The AC system is also simply out of capacity, leading to noted shortages in California and other regions; DC lines are cheaper to build and require less land area than equivalent AC lines. About 500 miles of HVDC lines operate in the U.S. today and have proved reliable and efficient. No major technical advances seem to be needed, but more experience would help refine operations. The Southwest Power Pool of Texas is designing an integrated system of DC and AC transmission to enable development of 10 GW of wind power in western Texas. And TransCanada, Inc., is proposing 2,200 miles of HVDC lines to carry wind energy from Montana and Wyoming south to Las Vegas and beyond.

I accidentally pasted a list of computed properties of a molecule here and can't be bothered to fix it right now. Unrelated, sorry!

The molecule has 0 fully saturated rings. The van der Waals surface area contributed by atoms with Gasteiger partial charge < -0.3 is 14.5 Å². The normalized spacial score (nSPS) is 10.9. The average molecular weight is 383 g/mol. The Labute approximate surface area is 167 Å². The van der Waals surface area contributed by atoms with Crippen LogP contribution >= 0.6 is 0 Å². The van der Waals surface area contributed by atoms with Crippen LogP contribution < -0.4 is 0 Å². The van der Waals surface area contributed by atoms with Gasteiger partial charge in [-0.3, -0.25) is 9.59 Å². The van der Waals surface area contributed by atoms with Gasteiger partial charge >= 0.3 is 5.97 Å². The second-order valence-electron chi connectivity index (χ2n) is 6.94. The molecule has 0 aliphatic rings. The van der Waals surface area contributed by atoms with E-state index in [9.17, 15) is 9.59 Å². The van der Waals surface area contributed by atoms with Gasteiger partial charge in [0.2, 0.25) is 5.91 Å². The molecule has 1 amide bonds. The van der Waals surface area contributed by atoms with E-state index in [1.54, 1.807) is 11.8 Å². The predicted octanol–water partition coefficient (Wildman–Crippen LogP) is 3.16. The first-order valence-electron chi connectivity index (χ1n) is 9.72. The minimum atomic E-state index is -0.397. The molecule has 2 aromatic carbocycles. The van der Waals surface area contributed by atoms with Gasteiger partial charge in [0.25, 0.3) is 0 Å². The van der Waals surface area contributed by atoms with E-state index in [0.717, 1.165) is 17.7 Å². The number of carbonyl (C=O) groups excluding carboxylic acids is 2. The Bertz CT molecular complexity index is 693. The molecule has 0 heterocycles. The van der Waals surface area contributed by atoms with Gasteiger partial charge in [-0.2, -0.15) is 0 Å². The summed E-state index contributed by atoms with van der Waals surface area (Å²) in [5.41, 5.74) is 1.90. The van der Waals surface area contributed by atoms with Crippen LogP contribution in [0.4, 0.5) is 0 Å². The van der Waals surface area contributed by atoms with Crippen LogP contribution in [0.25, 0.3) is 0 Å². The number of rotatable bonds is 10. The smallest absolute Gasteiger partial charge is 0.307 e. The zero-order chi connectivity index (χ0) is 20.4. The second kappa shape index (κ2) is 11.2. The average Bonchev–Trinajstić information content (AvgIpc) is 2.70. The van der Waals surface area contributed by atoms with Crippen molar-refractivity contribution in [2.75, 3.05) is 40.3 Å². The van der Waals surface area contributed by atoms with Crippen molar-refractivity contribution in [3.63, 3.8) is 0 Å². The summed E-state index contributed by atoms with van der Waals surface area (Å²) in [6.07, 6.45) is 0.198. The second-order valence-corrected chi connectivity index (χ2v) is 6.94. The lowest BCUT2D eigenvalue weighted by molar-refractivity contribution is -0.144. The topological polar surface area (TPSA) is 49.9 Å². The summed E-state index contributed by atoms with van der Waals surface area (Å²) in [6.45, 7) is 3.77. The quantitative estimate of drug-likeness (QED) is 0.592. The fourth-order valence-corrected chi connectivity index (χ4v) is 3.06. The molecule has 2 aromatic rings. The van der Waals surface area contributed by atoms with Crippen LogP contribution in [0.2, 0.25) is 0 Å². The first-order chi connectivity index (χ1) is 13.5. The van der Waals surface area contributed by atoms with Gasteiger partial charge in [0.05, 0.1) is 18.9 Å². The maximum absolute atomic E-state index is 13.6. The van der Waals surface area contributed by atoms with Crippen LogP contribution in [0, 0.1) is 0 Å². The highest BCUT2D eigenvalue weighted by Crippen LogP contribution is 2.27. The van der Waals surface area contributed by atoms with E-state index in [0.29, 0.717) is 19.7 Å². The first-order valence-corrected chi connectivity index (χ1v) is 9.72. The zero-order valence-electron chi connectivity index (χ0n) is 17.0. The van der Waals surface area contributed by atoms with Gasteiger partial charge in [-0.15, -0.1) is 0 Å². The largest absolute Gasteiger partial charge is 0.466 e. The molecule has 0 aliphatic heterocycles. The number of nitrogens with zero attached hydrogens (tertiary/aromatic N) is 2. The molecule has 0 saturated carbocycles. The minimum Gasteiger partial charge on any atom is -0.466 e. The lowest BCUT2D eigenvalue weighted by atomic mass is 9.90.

-4.25, -4.87 "If the truth were self-evident, there would be no need for eloquence." -- Cicero

              by HeyMikey on Thu Feb 21, 2008 at 03:23:09 PM PST

              [ Parent ]

        •  parallel? (0+ / 0-)

          CFLs would be a good parallel to PV panels if each bulb cost $200.  Then you'd have something that isn't economically attractive at current utility prices and has it's own environmental issues -- although less than the problems with coal fired power (as is true for CFLs and PV).

  •  we're always "just one step away" (4+ / 0-)
    Recommended by:
    Lurtz, netguyct, geomoo, meatwad420